By Walt Mueller
During an appearance on a television talk show, I shared the stage with an advertising executive who offered eye-opening insight into her profession's formula for success: "Find a point of weakness and lust in every man, woman and child, and target that weakness to make them want to buy a product." Couple that philosophy with the increased buying power of the under-18 market segment, and it's no wonder marketers have declared open-season on our kids.
Business Week (June 30, 1997) recently ran a cover story on this all-out advertising assault on young hearts, minds and wallets. In "Hey Kid, Buy This!", columnists David Leonhardt and Kathleen Kerwin report that this intense and intentional marketing offensive pounds kids from the moment they are born. In fact, by the time infants go home from the hospital, they are already pursued with assorted samples, coupons, and freebies from Pampers, Johnson & Johnson, Enfamil, and a host of other corporations.
Today's world is truly a consumer culture where kids are bombarded by ads, logos, and labels designed to feed weakness and lust so they grow up seeking personal peace and satisfaction in the philosophy Aspend, spend, spend. Consider some of the following facts cited by Leonhardt and Kerwin:
By the time they are only 20 months old, children will already have developed brand recognition.
By age 7, the average child will see some 20,000 television commercials a year.
Today's commercials focus less on the product and more on the image associated with using the product, creating a sense that positive self-worth and acceptance hinge on the product's purchase and use.
By age 12, most children already have their own entry in the massive data banks of marketers.
During 1997, kids under the age of 14 will directly spend an estimated $20 billion (allowance, earnings and gifts) and influence the spending of another $200 billion.
Fewer and fewer children's products are pitched to parents. Dads and moms used to decide what their child would wear, eat, and play with. Today, advertisers market adult products directly to kids, who in turn influence parental spending. One recent example is the two-page Chevy Venture minivan ad in Sports Illustrated for Kids, a magazine catering to 8-to-14-year-old boys!
From 1993 to 1996, advertising in kid-specific media (magazines, web sites, and entire TV channels aimed at kids) grew more than 50%, to $1.5 billion.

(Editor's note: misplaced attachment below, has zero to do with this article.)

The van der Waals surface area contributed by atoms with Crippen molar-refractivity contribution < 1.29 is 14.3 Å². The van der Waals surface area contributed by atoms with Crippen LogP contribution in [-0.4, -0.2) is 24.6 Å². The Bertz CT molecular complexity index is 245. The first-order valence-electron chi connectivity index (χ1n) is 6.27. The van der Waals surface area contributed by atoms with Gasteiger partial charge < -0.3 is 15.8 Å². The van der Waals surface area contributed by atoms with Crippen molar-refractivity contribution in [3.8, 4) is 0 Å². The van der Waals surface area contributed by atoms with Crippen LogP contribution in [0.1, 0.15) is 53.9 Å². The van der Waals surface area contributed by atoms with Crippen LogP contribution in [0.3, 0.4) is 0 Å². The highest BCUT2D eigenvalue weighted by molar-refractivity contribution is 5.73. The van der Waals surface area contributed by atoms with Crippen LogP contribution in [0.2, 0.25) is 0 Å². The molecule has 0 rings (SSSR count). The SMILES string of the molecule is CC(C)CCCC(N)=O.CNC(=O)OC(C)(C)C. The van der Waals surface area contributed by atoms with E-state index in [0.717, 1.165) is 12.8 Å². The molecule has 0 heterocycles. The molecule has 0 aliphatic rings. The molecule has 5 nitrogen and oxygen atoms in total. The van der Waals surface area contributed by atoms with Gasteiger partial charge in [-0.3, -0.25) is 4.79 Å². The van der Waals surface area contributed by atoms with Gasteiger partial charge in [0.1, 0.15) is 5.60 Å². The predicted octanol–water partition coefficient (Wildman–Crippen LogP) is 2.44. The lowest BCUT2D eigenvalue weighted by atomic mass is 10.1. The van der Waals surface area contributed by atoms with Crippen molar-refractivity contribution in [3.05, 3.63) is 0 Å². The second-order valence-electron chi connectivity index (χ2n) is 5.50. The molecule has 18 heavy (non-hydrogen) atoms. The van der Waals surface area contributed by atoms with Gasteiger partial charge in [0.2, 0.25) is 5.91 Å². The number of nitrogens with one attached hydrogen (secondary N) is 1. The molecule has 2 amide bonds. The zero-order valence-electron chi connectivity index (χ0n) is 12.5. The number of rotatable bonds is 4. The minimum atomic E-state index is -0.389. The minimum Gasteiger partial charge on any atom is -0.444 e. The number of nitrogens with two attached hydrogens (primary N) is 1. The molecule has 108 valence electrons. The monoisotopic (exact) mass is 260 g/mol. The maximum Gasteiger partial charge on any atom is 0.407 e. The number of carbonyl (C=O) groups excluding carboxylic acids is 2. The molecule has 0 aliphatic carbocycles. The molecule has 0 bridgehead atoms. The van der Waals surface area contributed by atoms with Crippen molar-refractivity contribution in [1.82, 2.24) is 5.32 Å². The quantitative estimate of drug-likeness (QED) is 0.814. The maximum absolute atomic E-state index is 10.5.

Many of their cultural encounters with books, television and movies have become nothing more than sales pitches for a host of products and licensed toys. During 1996, 38% of all money spent on toys went to licensed toys. Experts believe that with the popularity of the films Star Wars, The Lost World, Batman and Robin, and Hercules, that number will be closer to 50% this year.
Since children playing with licensed toys tend to play by following the program or movies story lines, they are less and less involved in truly imaginative play.
School children are victims of Astrategic philanthropy as companies give away equipment, curriculum and services to schools in exchange for opportunities to flash their corporate name in those schools.
Channel One, a commercial-supported daily TV news program for secondary students is now seen by 8 million kids every school day. In addition to the news, captive young viewers are treated to a steady diet of commercials for soft drinks, sneakers, food, and other products.
As the marketing industry=s aggressiveness towards children grows, parents would be wise to increase their overt counter-efforts to expose the lies of advertising so that their children will learn the real difference between A needs and A wants. The Center for Parent/Youth Understanding offers the following suggestions:
Teach your kids that in today's world, advertising is everywhere. Make a game out of working together to journal all the places you and your child are exposed to advertising during the course of a normal day. You'll be surprised at how brand-names pop-up in the most unusual places.
Discuss how ads deliberately create a A need based on image rather than the value or necessity of the product. A good question to ask of every ad is: What does this ad say will happen in my life if I use this product? Again, you'll be amazed at the ridiculously far-fetched and deceptive nature of advertising.
Watch how you spend your time. Too much time with movies, magazines, and in front of the television equals more time with Madison Avenue. More family-time spent in creative play and interaction will pump up the volume of positive parental influence.
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For more information on resources to help you understand today's rapidly changing youth culture, contact the Center for Parent/Youth Understanding.
81998, The Center for Parent/Youth Understanding